Extracts from Young's Night thoughts, with observations upon them

Front Cover
(Gilbert & Rivington) Press, for the author, sold by J.G. & F. Rivington; York, J. & G. Todd; Exeter, C. Upham, 1832 - 154 pages

Other editions - View all

Common terms and phrases

Popular passages

Page 19 - No traveller returns, puzzles the will, And makes us rather bear those ills we have Than fly to others that we know not of ? Thus conscience does make cowards of us all...
Page 12 - Tis greatly wise to talk with our past hours ; And ask them, what report they bore to heaven : And how they might have borne more welcome news.
Page 19 - The oppressor's wrong, the proud man's contumely, The pangs of despised love, the law's delay, The insolence of office, and the spurns That patient merit of the unworthy takes, When he himself might his quietus make With a bare bodkin ? Who would fardels bear, To groan and sweat under a weary life, But that the dread of something after...
Page 8 - At thirty man suspects himself a fool ; Knows it at forty, and reforms his plan ; At fifty chides his infamous delay, Pushes his prudent purpose to resolve; In all the magnanimity of thought Resolves and re-resolves; then dies the same.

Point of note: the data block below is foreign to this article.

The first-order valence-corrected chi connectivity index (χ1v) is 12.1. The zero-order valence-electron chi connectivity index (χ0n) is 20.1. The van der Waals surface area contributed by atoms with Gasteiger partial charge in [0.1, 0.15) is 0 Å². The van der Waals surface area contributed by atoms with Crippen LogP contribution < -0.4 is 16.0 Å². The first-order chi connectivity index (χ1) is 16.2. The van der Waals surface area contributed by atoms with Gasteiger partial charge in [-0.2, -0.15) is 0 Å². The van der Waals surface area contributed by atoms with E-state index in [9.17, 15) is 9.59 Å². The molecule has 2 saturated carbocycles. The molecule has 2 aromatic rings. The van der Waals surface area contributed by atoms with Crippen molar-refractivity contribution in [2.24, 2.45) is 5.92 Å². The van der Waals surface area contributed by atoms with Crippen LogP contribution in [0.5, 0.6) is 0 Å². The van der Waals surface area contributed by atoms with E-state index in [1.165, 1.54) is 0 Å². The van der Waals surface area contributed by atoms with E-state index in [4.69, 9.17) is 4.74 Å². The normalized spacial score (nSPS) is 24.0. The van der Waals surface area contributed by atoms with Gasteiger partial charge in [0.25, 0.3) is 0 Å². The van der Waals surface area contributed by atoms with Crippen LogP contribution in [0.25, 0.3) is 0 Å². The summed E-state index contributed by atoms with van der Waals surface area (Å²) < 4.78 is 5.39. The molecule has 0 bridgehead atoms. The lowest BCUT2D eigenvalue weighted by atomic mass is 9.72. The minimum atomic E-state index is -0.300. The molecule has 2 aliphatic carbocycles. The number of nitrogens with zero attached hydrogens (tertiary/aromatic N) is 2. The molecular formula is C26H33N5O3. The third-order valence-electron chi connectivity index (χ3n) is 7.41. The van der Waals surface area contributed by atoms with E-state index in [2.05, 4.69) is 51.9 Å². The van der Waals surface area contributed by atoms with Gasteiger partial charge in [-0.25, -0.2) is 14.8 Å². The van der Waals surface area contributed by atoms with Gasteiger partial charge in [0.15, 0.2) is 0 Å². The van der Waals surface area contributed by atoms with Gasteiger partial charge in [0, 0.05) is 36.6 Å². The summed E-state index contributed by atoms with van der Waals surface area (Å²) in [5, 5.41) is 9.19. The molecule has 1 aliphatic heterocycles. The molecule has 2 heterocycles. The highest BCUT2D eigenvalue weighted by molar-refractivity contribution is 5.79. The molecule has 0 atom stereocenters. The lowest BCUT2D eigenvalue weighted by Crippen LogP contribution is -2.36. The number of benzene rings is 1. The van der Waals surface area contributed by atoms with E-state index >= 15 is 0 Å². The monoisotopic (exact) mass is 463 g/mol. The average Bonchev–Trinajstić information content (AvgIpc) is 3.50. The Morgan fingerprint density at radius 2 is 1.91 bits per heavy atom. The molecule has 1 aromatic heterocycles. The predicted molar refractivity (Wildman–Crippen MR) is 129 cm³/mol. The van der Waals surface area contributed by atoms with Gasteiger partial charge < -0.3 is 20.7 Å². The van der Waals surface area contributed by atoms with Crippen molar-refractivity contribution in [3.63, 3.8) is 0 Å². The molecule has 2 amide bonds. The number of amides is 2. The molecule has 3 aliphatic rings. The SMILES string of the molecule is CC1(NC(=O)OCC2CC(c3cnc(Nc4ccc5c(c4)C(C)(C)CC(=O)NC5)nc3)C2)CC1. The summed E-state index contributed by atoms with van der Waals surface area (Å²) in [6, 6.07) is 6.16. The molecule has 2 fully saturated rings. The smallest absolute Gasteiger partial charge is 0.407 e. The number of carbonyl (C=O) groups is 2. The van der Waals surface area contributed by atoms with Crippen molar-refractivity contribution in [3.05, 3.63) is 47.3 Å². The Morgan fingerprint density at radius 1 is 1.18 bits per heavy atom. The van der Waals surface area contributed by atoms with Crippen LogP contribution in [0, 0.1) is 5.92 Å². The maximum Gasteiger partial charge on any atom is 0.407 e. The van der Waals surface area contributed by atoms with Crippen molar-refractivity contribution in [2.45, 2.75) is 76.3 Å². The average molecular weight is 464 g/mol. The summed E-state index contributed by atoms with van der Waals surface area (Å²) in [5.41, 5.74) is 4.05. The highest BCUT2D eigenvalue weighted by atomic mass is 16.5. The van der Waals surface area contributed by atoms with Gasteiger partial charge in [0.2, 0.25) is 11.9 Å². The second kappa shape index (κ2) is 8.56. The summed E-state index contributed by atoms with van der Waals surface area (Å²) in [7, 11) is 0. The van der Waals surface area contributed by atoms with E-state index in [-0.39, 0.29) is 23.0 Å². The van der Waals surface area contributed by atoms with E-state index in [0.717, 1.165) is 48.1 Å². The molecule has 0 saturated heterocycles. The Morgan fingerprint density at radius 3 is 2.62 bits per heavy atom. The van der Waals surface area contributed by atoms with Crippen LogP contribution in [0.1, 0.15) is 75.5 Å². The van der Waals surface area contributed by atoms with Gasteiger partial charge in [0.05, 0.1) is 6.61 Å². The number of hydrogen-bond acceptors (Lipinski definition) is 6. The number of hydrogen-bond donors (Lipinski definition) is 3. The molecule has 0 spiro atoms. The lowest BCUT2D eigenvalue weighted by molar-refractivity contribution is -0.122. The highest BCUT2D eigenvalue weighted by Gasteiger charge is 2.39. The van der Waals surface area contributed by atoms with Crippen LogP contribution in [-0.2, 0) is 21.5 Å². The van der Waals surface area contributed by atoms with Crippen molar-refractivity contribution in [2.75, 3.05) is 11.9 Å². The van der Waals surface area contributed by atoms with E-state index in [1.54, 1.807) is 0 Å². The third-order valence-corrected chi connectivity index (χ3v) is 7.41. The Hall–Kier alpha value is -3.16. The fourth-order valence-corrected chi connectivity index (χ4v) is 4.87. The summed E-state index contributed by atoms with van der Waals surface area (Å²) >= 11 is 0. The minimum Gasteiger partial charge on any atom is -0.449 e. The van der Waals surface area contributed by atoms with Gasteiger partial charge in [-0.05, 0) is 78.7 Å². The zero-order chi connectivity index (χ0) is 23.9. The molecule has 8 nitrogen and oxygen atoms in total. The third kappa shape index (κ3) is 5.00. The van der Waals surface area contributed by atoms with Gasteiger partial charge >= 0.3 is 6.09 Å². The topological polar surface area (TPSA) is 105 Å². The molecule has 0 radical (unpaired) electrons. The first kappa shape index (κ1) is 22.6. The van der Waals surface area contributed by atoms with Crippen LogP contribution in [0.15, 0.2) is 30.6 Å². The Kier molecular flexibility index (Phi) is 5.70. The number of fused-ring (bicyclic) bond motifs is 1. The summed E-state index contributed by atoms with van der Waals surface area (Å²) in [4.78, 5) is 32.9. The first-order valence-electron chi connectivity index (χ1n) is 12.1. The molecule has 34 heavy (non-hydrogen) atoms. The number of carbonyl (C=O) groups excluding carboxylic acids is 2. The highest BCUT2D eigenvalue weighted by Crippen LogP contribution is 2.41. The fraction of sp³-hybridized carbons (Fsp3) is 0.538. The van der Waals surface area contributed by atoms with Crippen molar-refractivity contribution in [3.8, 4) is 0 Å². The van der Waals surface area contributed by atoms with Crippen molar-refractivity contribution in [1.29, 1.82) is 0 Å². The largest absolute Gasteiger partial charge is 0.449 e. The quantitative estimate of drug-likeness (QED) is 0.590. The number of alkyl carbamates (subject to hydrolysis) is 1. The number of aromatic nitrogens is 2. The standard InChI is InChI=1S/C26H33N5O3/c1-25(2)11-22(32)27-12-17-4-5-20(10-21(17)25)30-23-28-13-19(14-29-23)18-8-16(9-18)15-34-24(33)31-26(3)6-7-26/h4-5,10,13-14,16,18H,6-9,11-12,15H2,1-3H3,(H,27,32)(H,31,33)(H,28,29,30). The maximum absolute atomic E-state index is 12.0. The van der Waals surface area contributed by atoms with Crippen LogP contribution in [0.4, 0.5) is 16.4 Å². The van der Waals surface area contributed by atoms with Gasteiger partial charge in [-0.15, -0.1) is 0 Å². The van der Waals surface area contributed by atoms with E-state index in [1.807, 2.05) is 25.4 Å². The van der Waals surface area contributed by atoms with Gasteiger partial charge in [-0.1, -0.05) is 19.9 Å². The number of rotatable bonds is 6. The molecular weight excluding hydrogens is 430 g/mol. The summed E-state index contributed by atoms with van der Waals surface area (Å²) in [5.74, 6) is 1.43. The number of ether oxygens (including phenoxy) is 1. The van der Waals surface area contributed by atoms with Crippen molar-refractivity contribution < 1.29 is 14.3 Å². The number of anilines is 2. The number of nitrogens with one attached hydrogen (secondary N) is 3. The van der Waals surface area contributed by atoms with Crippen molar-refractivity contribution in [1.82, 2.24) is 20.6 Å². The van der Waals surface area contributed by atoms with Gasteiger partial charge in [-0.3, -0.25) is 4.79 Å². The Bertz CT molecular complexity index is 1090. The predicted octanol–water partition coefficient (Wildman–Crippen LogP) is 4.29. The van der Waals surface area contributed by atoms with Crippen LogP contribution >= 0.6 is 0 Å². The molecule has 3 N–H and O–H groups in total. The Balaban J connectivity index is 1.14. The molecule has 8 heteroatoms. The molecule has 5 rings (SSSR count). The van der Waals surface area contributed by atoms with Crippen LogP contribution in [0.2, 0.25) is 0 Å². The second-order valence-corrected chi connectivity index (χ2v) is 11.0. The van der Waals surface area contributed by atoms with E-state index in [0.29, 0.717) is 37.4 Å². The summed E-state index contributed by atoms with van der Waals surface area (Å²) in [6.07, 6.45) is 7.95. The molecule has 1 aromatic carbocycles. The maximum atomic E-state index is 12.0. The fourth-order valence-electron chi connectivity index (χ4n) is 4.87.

Page 108 - IF ye, then, be risen with Christ, seek those things which are above, where Christ sitteth on the right hand of God. Set your affections on things above, not on things on the earth : for ye are dead, and your life is hid with Christ in God.
Page 2 - A worm ! a God ! — I tremble at myself, And in myself am lost. At home -a, stranger, Thought wanders up and down, surprised, aghast, And wondering at her own. How Reason reels ! O what a miracle to man is man ! Triumphantly distress'd ! what joy!
Page 103 - And fated to survive the transient sun! By mortals and immortals seen with awe! A starry crown thy raven brow adorns, An azure zone thy waist; clouds, in Heaven's loom Wrought through varieties of shape and shade, In ample folds of drapery divine, Thy flowing mantle form, and, Heaven throughout, Voluminously pour thy pompous train...
Page 19 - tis a consummation Devoutly to be wish'd. To die: to sleep; To sleep: perchance to dream: ay, there's the rub; For in that sleep of death what dreams may come When we have shuffled off this mortal coil...
Page 73 - Felix qui potuit rerum cognoscere causas, Atque metus omnes, et inexorabile fatum Subjecit pedibus, strepitumque...
Page 71 - Resolve me why the cottager and king, He whom sea-sever'd realms obey, and he Who steals his whole dominion from the waste. Repelling winter blasts with mud and straw, Disquieted alike, draw sigh for sigh, In fate so distant, in complaint so near?

Bibliographic information